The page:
Default Re: Cemetary Bees

    I took them home at lunch and put them in a deep. They were crawling and grooming the honey/water off of each other at 48F and flying at 53F. Since they were flying, I decided to rubber band a few of the brood combs in a nuc and see if they will cluster and save some of the brood. I put a couple of frames of brood in a nuc with the bees with a pollen patty and feeder, and put the comb full of honey mixed with water in the freezer to be cleaned up later. All total, I got two deeps worth of comb. cemetary bees 4.jpgCemetary bees 3.jpgcemetary 2.jpgI did see the queen before I closed them up. She was dirty and sticky with honey, but she was being groomed and was surrounded in a cluster of bees so I think they'll be ok, even if the brood is a loss.There was a large section of drone comb capped over, I put those in the freezer too. We don't normally get hives like these, they're normally in a tree cavity, or an old barn or shed. I missed an opportunity to get a hive from under someones house earlier this week, I was the second caller not the first.
    Last edited by Blackwater Bees; 01-31-2013 at 01:46 PM.

  6. #6
    Join Date
    Jul 2011
    Location
    Crenshaw County, Alabama
    Posts
    1,998

    Default Re: Cemetary Bees

    Good for you!...and the bees!! Now keep some feed on them for a while. Being an external colony I would think that these will be some hardy bees. Fantastic that you found the queen, too! Keep us posted!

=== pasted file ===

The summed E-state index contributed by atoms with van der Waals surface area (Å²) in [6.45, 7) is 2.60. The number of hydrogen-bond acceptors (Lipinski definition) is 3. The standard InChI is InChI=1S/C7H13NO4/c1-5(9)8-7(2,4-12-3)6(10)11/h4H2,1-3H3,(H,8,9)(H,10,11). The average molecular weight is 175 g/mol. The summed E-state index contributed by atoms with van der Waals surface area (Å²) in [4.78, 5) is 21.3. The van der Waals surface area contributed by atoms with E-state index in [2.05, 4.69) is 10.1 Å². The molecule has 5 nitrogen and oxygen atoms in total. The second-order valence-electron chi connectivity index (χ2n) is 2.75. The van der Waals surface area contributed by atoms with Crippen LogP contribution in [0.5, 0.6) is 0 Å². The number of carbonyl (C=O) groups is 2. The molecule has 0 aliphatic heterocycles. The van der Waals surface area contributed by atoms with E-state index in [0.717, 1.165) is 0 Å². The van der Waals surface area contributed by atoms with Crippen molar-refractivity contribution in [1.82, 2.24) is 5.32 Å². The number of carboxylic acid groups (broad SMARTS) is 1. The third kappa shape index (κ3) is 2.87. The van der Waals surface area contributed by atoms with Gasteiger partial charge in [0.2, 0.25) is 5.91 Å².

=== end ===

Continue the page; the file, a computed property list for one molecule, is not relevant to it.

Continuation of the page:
Ed

  7. #7
    Join Date
    Apr 2012
    Location
    McComb, Ms.
    Posts
    48

    Default Re: Cemetary Bees

    Glad you thought to check on them. I wish you weel with them.

  8. #8
    Join Date
    Jun 2010
    Location
    Kingsport, Sullivan, Tennessee
    Posts
    782

    Default Re: Cemetary Bees

    Great effort. Please update this thread as the season progresses. -js

  9. #9
    Join Date
    Oct 2012
    Location
    Utila, Bay Islands, Honduras
    Posts
    67

    Default Re: Cemetary Bees

    The story of the hunt and catch is interesting. But I would like to bring up one issue that may be of concern to you, being that the hive was out in the open like that it may be Africanized. As I understand it hiving in the open and in low locations is a common trait attached to Africanized Honey Bees.

    Just a thought, you'll know later by their defensive behavior.
    2nd Year New-Bee - 15 Hives, 11 Nuc's, 26 Swarms, 3 Cut outs in 2014
    Zone 10 - B - Utila, Bay Islands, Honduras

  10. #10
    Join Date
    May 2012
    Location
    Clarendon County, SC, USA
    Posts
    155

    Default Re: Cemetary Bees

    Thats not a problem, now. I noticed no activity over the weekend. Tap and listen produced no "buzz". Popped the top and found no cluster, just dead bees on the sbb. I guess laying out in the rain, and subsequent cold nights were too much for them. I did get some great comb, which I'll freeze the rest of for a couple of days and treat it for wax moths before putting it up.